Gold Open Access: This paper is published under the terms of the CC-BY license.

Abstract

Apatite has recently gained considerable attention as a mineral with many uses within the Earth and planetary sciences. Apatite chemistry has recently given new insight into a wide range of geological processes and tools, for example, magmatism, metasomatism, planetary geochemistry, and geochronology. We expand the utility of apatite here by presenting a novel way to fingerprint magma chemistry and petrogenesis using apatite inclusions within robust titanite and zircon. We present trace element data from apatite mineral inclusions shielded within magmatic zircon and titanite. Importantly, apatite inclusion and host titanite chemistries detailed in this study allow estimation of the whole-rock Sr and SiO2. We show how these data can be used to assess the degree of fractionation of the host magma and to calculate key trace element abundances and ratios. We demonstrate that the inclusions can be linked to discrete periods in the crystallization history of the host phases, thus providing insight into petrogenesis. The results highlight that apatite compositions might discriminate modern granitoids (younger than 2.5 Ga) from Archean–Proterozoic transitional granitoid compositions (sanukitoid signatures). Development of such a petrological tool has important potential for interpretation of provenance and a better understanding of the secular evolution of the continental crust, including that of early Earth.

INTRODUCTION

Detrital zircons have revolutionized how we study the evolution of the continental crust, through in situ analysis of U-Pb, Hf, and O isotopes (e.g., Kemp et al., 2009). The robust nature of detrital zircon in sediments means that we can access global records of the continental crust through most of Earth’s history with confidence that the data are meaningful and relate to the parental magmas from which the zircons crystallized. However, while these data can provide excellent constraints on the longer scale differentiation of the crust and mantle, plus intracrustal reworking of previously formed crust (e.g., Kemp et al., 2009; Collins et al., 2011), they have not proved promising at giving insights into magma petrogenesis (Hoskin and Ireland, 2000; Coogan and Hinton, 2006; Bruand et al., 2014). Another widespread mineral is required, and apatite is an ideal candidate.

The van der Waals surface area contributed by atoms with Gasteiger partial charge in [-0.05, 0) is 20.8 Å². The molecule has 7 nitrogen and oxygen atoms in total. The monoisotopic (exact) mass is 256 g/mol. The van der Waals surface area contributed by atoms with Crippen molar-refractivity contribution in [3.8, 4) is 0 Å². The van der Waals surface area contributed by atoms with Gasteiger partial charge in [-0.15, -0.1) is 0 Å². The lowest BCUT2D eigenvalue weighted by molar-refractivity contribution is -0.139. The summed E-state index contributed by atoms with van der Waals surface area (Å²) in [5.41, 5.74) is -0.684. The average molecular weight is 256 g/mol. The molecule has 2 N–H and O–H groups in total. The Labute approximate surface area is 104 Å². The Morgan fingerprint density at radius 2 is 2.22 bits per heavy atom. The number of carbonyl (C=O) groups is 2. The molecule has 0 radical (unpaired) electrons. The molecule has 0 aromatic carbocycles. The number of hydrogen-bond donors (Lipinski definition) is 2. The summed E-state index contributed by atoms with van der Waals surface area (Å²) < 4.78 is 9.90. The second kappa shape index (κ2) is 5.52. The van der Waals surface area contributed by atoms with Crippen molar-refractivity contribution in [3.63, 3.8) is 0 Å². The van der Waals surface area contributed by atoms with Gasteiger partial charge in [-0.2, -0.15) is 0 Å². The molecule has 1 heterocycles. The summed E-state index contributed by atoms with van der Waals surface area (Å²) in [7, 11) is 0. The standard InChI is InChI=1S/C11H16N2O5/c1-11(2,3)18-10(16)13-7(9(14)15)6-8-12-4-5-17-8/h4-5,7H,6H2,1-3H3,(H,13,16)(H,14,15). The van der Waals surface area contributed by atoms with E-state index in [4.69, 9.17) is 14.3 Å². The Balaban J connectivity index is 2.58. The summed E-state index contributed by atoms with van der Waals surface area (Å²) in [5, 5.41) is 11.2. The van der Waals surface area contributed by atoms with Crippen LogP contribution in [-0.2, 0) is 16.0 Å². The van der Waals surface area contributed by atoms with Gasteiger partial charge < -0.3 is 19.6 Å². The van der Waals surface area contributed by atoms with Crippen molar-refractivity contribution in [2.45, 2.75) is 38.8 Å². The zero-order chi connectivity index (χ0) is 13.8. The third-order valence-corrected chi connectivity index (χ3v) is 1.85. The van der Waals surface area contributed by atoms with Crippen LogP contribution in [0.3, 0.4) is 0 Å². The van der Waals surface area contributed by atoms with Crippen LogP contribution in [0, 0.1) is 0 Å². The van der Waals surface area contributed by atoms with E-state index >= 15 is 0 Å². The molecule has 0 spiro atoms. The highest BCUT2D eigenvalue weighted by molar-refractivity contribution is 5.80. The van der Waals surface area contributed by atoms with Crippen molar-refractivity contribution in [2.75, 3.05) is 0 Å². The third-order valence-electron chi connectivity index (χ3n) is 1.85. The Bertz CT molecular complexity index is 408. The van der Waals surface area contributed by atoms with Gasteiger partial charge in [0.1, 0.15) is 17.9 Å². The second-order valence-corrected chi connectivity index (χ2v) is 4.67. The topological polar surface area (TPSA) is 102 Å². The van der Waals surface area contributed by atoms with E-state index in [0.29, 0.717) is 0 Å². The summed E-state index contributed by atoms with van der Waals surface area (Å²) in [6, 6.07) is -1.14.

Apatite has recently been the focus of several reviews describing its importance for a better understanding of Earth and moon geological processes (e.g., Webster and Piccoli, 2015; McCubbin and Jones, 2015). Apatite is ubiquitous in magmatic rocks and is able to incorporate more than half of the periodic table, including rare earth elements (REEs) and other important trace elements (e.g., vanadium and strontium). Apatite and other accessory minerals (e.g., zircon, titanite, allanite) represent a low modal proportion of igneous rocks but often dominate the REE budget, and are therefore important in petrogenetic studies. Apatite and titanite are minerals for which trace element partition coefficients have been better characterized and have been shown to be sensitive to changes in magma composition (Prowatke and Klemme, 2005, 2006). Therefore, trace element work on these minerals can be particularly informative (e.g., Hoskin et al., 2000; Belousova et al., 2002; Chu et al., 2009; Jennings et al., 2011; Bruand et al., 2014). Accessory minerals are also used widely to discriminate and record sandstone provenance (e.g., Mange and Maurer, 1992). Recently, detrital apatite has been successfully dated using U-Pb geochronology (e.g., Chew and Donelick, 2012); unfortunately, acidic groundwater, weathering, and limited mechanical stability during sediment transport can adversely affect its preservation in the sediment record, and the lack of a comprehensive database of apatite and titanite chemistries to date limits useful provenance interpretation (Morton and Hallsworth, 2007). A novel way to look at apatite in the sedimentary record would be to analyze apatite inclusions armored in zircon. Indeed, apatite inclusions within zircon have recently been shown to give insight into some elements of the whole-rock chemistry of a granite (Darling et al., 2009; Jennings et al., 2011). This study builds on such work by showing that trace element analysis of apatite inclusions within zircon and titanite can give access to (1) useful constraints on magmatic history, and (2) the whole-rock chemistry of their host magmas. Associated with recent methods of zircon analysis (e.g., Kemp et al., 2009; Collins et al., 2011; Cawood et al., 2012), this provides a novel way to elucidate the tectonic environment within which the magmas were formed, to be preserved after erosion as accumulations of detrital sediments. As the host minerals can be dated and their isotopic compositions analyzed (Hf + O for zircon or Nd + O for titanite), the combined petrogenetic and provenance approach from this study using trace elements will offer the opportunity to investigate magmatic processes in areas where the parental rocks are not exposed for study or have been entirely eroded or reworked by later processes. In turn, this could contribute to a better understanding of the tectonic evolution of Earth’s continental crust, and particularly into the vexing issue of early Earth via the sparse Paleoarchean to Hadean detrital zircon record.